Behavior

When Love Hurts: Demystifying a Cat’s Love Bites

Some people don’t enjoy this mouthiness

February 29, 2016 (published)

Bigstock man with cat

As a feline practitioner, I like to think of cats as uber intelligent extra-terrestrials wrapped up in typically gorgeous fur suits. That way of thinking helps me think about cat behavior, which can appear alien and unintelligible to most human beings. Try to use dog or people logic to explain a cat’s behavior and you’ll typically wind up frustrated. Cats have their own unique ways of interacting with us mere mortals that often need a bit of ‘splaining.

It’s not unusual in my clinical practice to meet a cat’s wait staff (humans) who complain that they are frequently mouthed by their feline master or mistress. These are not bites per se, although they certainly can escalate in that direction, but more often than not involve a cat mouthing a human’s hand and sometimes involving the very light touch of a fang or two. Often times, pulling the hand away will evoke a much stronger response from kitty, with grabbing onto the hand and sometimes a much harder bite. Cat bites and scratches that break the skin (even a teeny bit) are to be avoided whenever possible, as anyone who has had the unpleasant experience of being bitten and then spent time in an ER on an IV antibiotic drip can attest.

What we’re addressing here are feline love bites, those milder mouthings that can be pleasant or annoying, depending on one’s viewpoint.

Cats show their affection for each other, their wait staff (us), and even objects in the home by facial marking. They don’t shake hands and certainly don’t pet one another. Instead, friendly felines will rub their lips and muzzles on the persons/objects of their desire. In the process, they release pheromones, chemicals that serve not only to mark the cat, person, or object as their own, but also reduce stress in the rubbing cat. Cats who mouth or love bite their humans are taking this type of marking behavior to a more extreme position, if you will.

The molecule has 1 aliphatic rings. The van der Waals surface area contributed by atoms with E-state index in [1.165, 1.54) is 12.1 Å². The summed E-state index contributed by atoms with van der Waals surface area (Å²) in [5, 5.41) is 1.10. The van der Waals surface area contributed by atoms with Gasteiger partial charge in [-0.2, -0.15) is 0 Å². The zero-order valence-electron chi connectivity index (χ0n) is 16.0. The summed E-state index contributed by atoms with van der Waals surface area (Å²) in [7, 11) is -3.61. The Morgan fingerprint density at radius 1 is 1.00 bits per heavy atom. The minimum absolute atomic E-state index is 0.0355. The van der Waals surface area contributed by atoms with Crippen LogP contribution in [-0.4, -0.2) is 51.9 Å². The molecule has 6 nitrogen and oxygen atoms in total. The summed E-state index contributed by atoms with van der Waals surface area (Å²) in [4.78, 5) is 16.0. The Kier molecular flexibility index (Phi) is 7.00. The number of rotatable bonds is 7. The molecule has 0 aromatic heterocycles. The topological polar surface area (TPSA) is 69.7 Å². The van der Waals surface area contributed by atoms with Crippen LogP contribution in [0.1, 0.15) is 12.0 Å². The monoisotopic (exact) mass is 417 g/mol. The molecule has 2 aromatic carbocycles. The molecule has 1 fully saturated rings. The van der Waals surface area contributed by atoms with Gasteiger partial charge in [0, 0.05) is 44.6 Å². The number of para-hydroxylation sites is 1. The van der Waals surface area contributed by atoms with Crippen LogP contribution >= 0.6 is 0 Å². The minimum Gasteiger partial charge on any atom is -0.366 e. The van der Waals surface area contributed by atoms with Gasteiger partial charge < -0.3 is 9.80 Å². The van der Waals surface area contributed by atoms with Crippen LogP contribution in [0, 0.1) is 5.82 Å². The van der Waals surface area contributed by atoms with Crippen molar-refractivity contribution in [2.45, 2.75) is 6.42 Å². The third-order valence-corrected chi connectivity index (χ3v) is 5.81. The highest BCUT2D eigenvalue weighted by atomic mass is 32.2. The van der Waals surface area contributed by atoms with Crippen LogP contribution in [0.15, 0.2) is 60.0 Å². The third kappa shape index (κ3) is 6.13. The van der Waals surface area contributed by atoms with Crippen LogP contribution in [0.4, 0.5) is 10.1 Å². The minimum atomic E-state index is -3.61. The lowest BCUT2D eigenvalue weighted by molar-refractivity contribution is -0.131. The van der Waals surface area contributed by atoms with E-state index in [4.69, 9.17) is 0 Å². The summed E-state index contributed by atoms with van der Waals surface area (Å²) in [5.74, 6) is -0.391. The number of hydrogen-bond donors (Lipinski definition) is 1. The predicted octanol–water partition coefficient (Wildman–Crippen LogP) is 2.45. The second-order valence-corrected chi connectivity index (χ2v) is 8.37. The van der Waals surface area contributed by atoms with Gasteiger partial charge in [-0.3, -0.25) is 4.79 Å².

While this display of affection is all well and good, there are those who don’t enjoy this mouthiness and would like a different way of interacting with their cats. For those of you who fall into this category, here are some tips:

  1. Try to correlate the love bites with any behavior on your part. There are some cats who become agitated with petting, don’t like chin rubs, etc. In fact, there is a group of cats who have hyperesthesia syndrome and vary greatly on how much physical interaction they can tolerate before biting (often hard). If you can link the love bites to your petting or rubbing your cat, then you can intervene by stopping or reducing your behavior and see if things settle down.

  2. Never use punishment (swatting or hitting) on a cat who love bites. This only serves to agitate the cat further and can escalate the biting (see the above note about the ER visit and IV drip). Instead, use a reward system, such as treats, when the cat shows appropriate behavior.

  3. Don’t quickly pull your hand away. Being visual predators, cats are designed to track movement and are often revved up by the moving hand, foot, or ankle. While not pulling your hand away seems counter-intuitive, lack of movement often stops the behavior.

  4. Use toys (feather sticks, balls, etc.) to interact with your cat in a hands-free manner.

  5. Provide environmental enrichment for your cat each day. This is especially true for those cats who live alone and whose humans need to work long hours outside the home to pay for cat food. There are videos of birds and small mammals, cat treat balls, mazes, and other amusements that can keep your cat entertained in your absence and reduce stress. The only limitations on these are your credit card limit and your imagination.

Finally, if your cat’s behavior is becoming a problem, seek out the expertise of your cat’s veterinarian. This is especially true if your cat’s behaviors suddenly change, are ramped up, or new behaviors occur. The veterinarian may refer you and your cat to a veterinary behaviorist. These colleagues can increasingly be found in most major cities, at many of the veterinary medical schools; some provide telephone consultations. Behavior modification training and sometimes the use of various medications and even prescription diets are used to change unwanted behavior. Oftentimes, a consultation with a bit of follow-up is all one needs to get the human-cat relationship back on track.

Of course, if you fall into the group of humans who don’t think your cat’s love bites are excessive, you can bask in the knowledge that what your cat is telling you is that you’re owned.

But I bet you’ve known that all along.

15 Comments

Jasmin Worden
August 23, 2020